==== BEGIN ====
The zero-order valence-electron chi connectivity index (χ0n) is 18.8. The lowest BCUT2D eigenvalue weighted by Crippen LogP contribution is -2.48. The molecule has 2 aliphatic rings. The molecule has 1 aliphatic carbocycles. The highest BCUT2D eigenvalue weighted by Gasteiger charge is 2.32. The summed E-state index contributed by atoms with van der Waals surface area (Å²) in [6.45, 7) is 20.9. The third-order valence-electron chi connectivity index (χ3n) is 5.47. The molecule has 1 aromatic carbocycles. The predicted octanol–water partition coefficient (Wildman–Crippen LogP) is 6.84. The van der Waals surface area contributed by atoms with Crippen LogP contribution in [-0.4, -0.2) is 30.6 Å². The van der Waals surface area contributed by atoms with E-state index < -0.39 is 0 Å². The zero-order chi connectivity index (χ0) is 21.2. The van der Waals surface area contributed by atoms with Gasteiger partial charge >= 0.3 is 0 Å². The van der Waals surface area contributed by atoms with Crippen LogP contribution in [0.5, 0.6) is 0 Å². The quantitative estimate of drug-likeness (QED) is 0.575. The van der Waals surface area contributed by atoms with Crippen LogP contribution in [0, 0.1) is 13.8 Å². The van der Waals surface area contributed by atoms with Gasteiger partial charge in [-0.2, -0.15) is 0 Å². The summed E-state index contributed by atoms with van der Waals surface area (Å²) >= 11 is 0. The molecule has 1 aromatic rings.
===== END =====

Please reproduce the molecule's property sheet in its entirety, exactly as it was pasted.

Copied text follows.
The zero-order valence-electron chi connectivity index (χ0n) is 18.8. The lowest BCUT2D eigenvalue weighted by Crippen LogP contribution is -2.48. The molecule has 2 aliphatic rings. The molecule has 1 aliphatic carbocycles. The highest BCUT2D eigenvalue weighted by Gasteiger charge is 2.32. The summed E-state index contributed by atoms with van der Waals surface area (Å²) in [6.45, 7) is 20.9. The third-order valence-electron chi connectivity index (χ3n) is 5.47. The molecule has 1 aromatic carbocycles. The predicted octanol–water partition coefficient (Wildman–Crippen LogP) is 6.84. The van der Waals surface area contributed by atoms with Crippen LogP contribution in [-0.4, -0.2) is 30.6 Å². The van der Waals surface area contributed by atoms with E-state index < -0.39 is 0 Å². The zero-order chi connectivity index (χ0) is 21.2. The van der Waals surface area contributed by atoms with Gasteiger partial charge >= 0.3 is 0 Å². The van der Waals surface area contributed by atoms with Crippen LogP contribution in [0.5, 0.6) is 0 Å². The quantitative estimate of drug-likeness (QED) is 0.575. The van der Waals surface area contributed by atoms with Crippen LogP contribution in [0, 0.1) is 13.8 Å². The van der Waals surface area contributed by atoms with Gasteiger partial charge in [-0.2, -0.15) is 0 Å². The summed E-state index contributed by atoms with van der Waals surface area (Å²) >= 11 is 0. The molecule has 1 aromatic rings.